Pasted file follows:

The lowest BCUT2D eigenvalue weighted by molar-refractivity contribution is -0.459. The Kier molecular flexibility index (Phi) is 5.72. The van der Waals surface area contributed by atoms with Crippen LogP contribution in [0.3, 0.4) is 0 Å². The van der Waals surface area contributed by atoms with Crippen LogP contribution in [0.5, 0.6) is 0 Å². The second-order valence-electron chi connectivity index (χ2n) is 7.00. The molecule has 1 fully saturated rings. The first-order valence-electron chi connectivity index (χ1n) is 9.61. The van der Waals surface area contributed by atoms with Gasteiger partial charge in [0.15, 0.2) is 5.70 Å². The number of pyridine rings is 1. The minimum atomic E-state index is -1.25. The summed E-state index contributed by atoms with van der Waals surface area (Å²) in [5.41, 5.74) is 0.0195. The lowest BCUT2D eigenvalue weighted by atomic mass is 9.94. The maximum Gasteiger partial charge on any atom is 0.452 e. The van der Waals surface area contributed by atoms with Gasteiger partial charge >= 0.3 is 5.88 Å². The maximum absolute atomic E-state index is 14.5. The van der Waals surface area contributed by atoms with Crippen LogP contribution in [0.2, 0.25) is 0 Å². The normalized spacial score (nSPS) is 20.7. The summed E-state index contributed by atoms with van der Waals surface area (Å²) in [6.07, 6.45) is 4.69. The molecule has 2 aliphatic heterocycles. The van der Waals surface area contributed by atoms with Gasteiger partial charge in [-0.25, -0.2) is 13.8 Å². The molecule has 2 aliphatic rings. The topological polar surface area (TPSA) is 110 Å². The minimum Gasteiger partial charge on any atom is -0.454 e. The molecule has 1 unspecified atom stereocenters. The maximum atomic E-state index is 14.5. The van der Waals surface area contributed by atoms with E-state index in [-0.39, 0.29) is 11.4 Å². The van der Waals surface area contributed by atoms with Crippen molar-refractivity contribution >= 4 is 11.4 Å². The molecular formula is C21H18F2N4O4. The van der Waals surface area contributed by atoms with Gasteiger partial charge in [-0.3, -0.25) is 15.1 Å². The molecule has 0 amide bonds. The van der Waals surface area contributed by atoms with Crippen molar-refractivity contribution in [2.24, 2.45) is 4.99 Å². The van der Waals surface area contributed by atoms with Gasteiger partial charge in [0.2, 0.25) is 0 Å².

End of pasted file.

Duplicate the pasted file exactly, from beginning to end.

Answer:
The lowest BCUT2D eigenvalue weighted by molar-refractivity contribution is -0.459. The Kier molecular flexibility index (Phi) is 5.72. The van der Waals surface area contributed by atoms with Crippen LogP contribution in [0.3, 0.4) is 0 Å². The van der Waals surface area contributed by atoms with Crippen LogP contribution in [0.5, 0.6) is 0 Å². The second-order valence-electron chi connectivity index (χ2n) is 7.00. The molecule has 1 fully saturated rings. The first-order valence-electron chi connectivity index (χ1n) is 9.61. The van der Waals surface area contributed by atoms with Gasteiger partial charge in [0.15, 0.2) is 5.70 Å². The number of pyridine rings is 1. The minimum atomic E-state index is -1.25. The summed E-state index contributed by atoms with van der Waals surface area (Å²) in [5.41, 5.74) is 0.0195. The lowest BCUT2D eigenvalue weighted by atomic mass is 9.94. The maximum Gasteiger partial charge on any atom is 0.452 e. The van der Waals surface area contributed by atoms with Gasteiger partial charge >= 0.3 is 5.88 Å². The maximum absolute atomic E-state index is 14.5. The van der Waals surface area contributed by atoms with Crippen LogP contribution in [0.2, 0.25) is 0 Å². The normalized spacial score (nSPS) is 20.7. The summed E-state index contributed by atoms with van der Waals surface area (Å²) in [6.07, 6.45) is 4.69. The molecule has 2 aliphatic heterocycles. The van der Waals surface area contributed by atoms with Gasteiger partial charge in [-0.25, -0.2) is 13.8 Å². The molecule has 2 aliphatic rings. The topological polar surface area (TPSA) is 110 Å². The minimum Gasteiger partial charge on any atom is -0.454 e. The molecule has 1 unspecified atom stereocenters. The maximum atomic E-state index is 14.5. The van der Waals surface area contributed by atoms with E-state index in [-0.39, 0.29) is 11.4 Å². The van der Waals surface area contributed by atoms with Crippen molar-refractivity contribution >= 4 is 11.4 Å². The molecular formula is C21H18F2N4O4. The van der Waals surface area contributed by atoms with Gasteiger partial charge in [-0.3, -0.25) is 15.1 Å². The molecule has 0 amide bonds. The van der Waals surface area contributed by atoms with Crippen molar-refractivity contribution in [2.24, 2.45) is 4.99 Å². The van der Waals surface area contributed by atoms with Gasteiger partial charge in [0.2, 0.25) is 0 Å².